Table of Contents


The Eina_Stringshare data type functions allow you to store a single copy of a string and use it in multiple places throughout your program. This way you can save a lot of strings with less memory. It improves string creation and destruction speed, reduces memory use, and decreases memory fragmentation.

With this data type you can reduce the number of duplicated strings kept in memory. It is common for the same strings to be dynamically allocated repeatedly between applications and libraries, especially in circumstances where you can have multiple copies of a structure that allocates the string. Rather than duplicating and freeing these strings, request a read-only pointer to an existing string and only incur the overhead of a hash lookup. This can sound like micro-optimizing, but profiling has shown that this can have a significant impact as the number of copies grows.

To manage stringshares

1. To create a stringshare, declare a string variable and call the eina_stringshare_add() function:

const char *mystr;
const char *prologue = "Enlightenment is not just a window manager for Linux/X11 and others"
mystr = eina_stringshare_add(prologue);

2. To retrieve or modify the string data:

  • Retrieve a string for use in a program from a format string using the eina_stringshare_printf() function. If you have a “format” string to pass to a function like printf, you can store it as a stringshare as well.
    The following example produces “1 desktop manager to rule them all”.
const char *myfmtstr = "%d desktop manager to rule them all";
const char *str;
str = eina_stringshare_printf(myfmtstr, 1);
  • Replace the value of a stringshare with the eina_stringshare_replace() function. Pass the pointer address and the new value to the function.
eina_stringshare_replace(&str,"One desktop manager to rule them all");
  • Retrieve the length of the stringshare value with the eina_stringshare_strlen() function.
    printf("length: %d\n", eina_stringshare_strlen(str));

3. When the string is no longer needed, delete it using the eina_stringshare_del() function:


String Buffer

The string buffer data type is designed to be a mutable string, allowing you to append, prepend or insert a string to a buffer. It allows easy handling of buffers in your applications.

To manage string buffer

1. Initialize the Eina_Strbuf instance and create the buffer:

Eina_Strbuf *buf;
mybuffer = eina_strbuf_new();

2. Manage the buffer content:

  • To append characters to the buffer:

For basic strings, use the eina_strbuf_append() function:

eina_strbuf_append(mybuffer, "This is my string.");

To append 1 character to your buffer, use the eina_strbuf_append_char() function. You can also append a sized string to the buffer using the eina_strbuf_append_length() function:

eina_strbuf_append_length(mybuffer, "Buffe", 5);
eina_strbuf_append_char(mybuffer, 'r');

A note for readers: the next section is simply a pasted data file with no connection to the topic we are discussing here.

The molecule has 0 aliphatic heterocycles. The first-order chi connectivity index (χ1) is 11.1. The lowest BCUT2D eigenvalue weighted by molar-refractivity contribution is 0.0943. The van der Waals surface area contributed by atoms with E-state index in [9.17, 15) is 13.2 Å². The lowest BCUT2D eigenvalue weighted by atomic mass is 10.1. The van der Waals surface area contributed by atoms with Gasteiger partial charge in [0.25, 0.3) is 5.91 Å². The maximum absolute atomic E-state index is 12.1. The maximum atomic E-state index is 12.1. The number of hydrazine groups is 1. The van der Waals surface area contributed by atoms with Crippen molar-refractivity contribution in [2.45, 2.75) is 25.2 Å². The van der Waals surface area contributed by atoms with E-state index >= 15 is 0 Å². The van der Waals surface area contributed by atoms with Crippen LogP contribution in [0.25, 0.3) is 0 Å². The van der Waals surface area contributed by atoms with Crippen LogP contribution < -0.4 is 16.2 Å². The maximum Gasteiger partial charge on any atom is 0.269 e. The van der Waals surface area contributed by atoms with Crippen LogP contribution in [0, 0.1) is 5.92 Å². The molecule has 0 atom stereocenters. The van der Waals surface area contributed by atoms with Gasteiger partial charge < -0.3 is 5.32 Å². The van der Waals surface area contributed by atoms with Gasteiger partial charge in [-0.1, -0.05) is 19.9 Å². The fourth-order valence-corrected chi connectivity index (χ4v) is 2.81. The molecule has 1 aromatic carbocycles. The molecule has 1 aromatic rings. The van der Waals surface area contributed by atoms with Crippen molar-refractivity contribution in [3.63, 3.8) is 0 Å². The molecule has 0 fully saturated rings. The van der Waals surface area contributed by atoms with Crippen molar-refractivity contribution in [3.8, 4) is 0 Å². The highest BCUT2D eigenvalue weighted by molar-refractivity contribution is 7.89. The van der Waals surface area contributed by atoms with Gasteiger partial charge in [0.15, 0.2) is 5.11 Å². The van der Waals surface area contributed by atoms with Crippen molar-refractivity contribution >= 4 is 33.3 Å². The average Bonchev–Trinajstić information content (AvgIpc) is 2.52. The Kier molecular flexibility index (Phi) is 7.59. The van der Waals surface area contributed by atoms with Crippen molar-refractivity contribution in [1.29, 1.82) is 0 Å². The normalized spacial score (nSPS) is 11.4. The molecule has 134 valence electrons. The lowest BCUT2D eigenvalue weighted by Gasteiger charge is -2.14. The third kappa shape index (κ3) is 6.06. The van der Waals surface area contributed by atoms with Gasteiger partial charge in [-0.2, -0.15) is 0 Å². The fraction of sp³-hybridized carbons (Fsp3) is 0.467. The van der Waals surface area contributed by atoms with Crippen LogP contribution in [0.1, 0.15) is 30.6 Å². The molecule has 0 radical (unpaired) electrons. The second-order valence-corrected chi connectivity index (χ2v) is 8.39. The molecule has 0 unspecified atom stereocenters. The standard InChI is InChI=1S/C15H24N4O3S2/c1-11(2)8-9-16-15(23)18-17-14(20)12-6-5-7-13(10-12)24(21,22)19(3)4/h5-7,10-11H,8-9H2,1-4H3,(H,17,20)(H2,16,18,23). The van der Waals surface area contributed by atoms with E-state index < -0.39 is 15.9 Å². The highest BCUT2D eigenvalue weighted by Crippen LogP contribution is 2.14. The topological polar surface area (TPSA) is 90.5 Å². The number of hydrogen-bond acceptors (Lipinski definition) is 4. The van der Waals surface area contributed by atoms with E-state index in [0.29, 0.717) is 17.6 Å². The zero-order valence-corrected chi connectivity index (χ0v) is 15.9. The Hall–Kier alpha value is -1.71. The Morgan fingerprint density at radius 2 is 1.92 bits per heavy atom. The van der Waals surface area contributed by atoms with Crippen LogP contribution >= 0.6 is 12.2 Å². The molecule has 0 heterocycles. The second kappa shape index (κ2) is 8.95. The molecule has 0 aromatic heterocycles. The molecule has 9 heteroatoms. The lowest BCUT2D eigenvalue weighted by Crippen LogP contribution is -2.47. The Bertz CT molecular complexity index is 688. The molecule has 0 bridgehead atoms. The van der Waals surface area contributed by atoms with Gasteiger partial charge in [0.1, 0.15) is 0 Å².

To handle “printf” format strings, use the eina_strbuf_append_printf() function to add formatted strings to the buffer:

eina_strbuf_append_printf(buf, "%s%c", "buffe", 'r');
  • To remove characters from one position to another, use the eina_strbuf_remove() function. The first parameter is the buffer, the second is the start position of the characters you want to delete, and the last the end position.
    This example removes the first 19 characters of the buffer:
eina_strbuf_remove(buf, 0, 18);
  • To replace characters:
    • eina_strbuf_replace() replaces a specific occurrence of a given string in the buffer with another string.
    • eina_strbuf_replace_all() replaces all occurrences of a given string in the buffer with another string.
eina_strbuf_append(mybuffer, "buffer buffer buffer");
// Replacing one occurrence of "buffer" by "B-U-F-F-E-R"
eina_strbuf_replace(mybuffer, "buffer", "B-U-F-F-E-R", 1);
// Replacing all the occurrences of "buffer" by "B-U-F-F-E-R"
eina_strbuf_replace_all(mybuffer, "buffer", "B-U-F-F-E-R");
// Replacing all the occurrences of "B-U-F-F-E-R" by "Buffer"
eina_strbuf_replace_all(mybuffer, "B-U-F-F-E-R", "Buffer");
  • To insert a string at the specified position, use the eina_strbuf_insert() function. Use the eina_strbuf_insert_printf() function with formatted strings.
eina_strbuf_insert(mybuffer, "More buffer", 10);
// Using eina_strbuf_length_get to get the buffer length
eina_strbuf_insert_printf(buf, " %s: %d", 6, "length", eina_strbuf_length_get(buf));
  • To get the complete length of the string and the buffer, use the eina_strbuf_string_get() and eina_strbuf_length_get() functions:
printf("%s : %d\n", eina_strbuf_string_get(mybuffer), eina_strbuf_length_get(buf));

3. When no longer needed, free the buffer with the eina_strbuf_free() function. You can also free the content of Eina_Strbuf without freeing the buffer itself using the eina_strbuf_string_free() function.